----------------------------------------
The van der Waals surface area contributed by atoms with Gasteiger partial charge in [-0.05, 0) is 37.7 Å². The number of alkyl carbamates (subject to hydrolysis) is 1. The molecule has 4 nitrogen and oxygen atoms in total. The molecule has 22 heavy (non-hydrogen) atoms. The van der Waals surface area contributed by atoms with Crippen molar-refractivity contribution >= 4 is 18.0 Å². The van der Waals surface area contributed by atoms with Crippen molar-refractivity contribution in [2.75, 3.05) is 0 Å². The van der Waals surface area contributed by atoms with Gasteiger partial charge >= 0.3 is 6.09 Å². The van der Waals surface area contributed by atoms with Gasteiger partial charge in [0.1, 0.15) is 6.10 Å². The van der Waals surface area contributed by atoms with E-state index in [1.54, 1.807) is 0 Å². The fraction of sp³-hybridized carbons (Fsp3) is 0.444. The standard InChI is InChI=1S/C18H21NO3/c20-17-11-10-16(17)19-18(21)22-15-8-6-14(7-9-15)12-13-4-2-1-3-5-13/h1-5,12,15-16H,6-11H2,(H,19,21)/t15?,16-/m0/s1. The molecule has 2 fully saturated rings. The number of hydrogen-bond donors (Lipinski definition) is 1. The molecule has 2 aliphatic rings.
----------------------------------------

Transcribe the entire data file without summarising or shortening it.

The van der Waals surface area contributed by atoms with Gasteiger partial charge in [-0.05, 0) is 37.7 Å². The number of alkyl carbamates (subject to hydrolysis) is 1. The molecule has 4 nitrogen and oxygen atoms in total. The molecule has 22 heavy (non-hydrogen) atoms. The van der Waals surface area contributed by atoms with Crippen molar-refractivity contribution >= 4 is 18.0 Å². The van der Waals surface area contributed by atoms with Crippen molar-refractivity contribution in [2.75, 3.05) is 0 Å². The van der Waals surface area contributed by atoms with Gasteiger partial charge >= 0.3 is 6.09 Å². The van der Waals surface area contributed by atoms with Gasteiger partial charge in [0.1, 0.15) is 6.10 Å². The van der Waals surface area contributed by atoms with E-state index in [1.54, 1.807) is 0 Å². The fraction of sp³-hybridized carbons (Fsp3) is 0.444. The standard InChI is InChI=1S/C18H21NO3/c20-17-11-10-16(17)19-18(21)22-15-8-6-14(7-9-15)12-13-4-2-1-3-5-13/h1-5,12,15-16H,6-11H2,(H,19,21)/t15?,16-/m0/s1. The molecule has 2 fully saturated rings. The number of hydrogen-bond donors (Lipinski definition) is 1. The molecule has 2 aliphatic rings.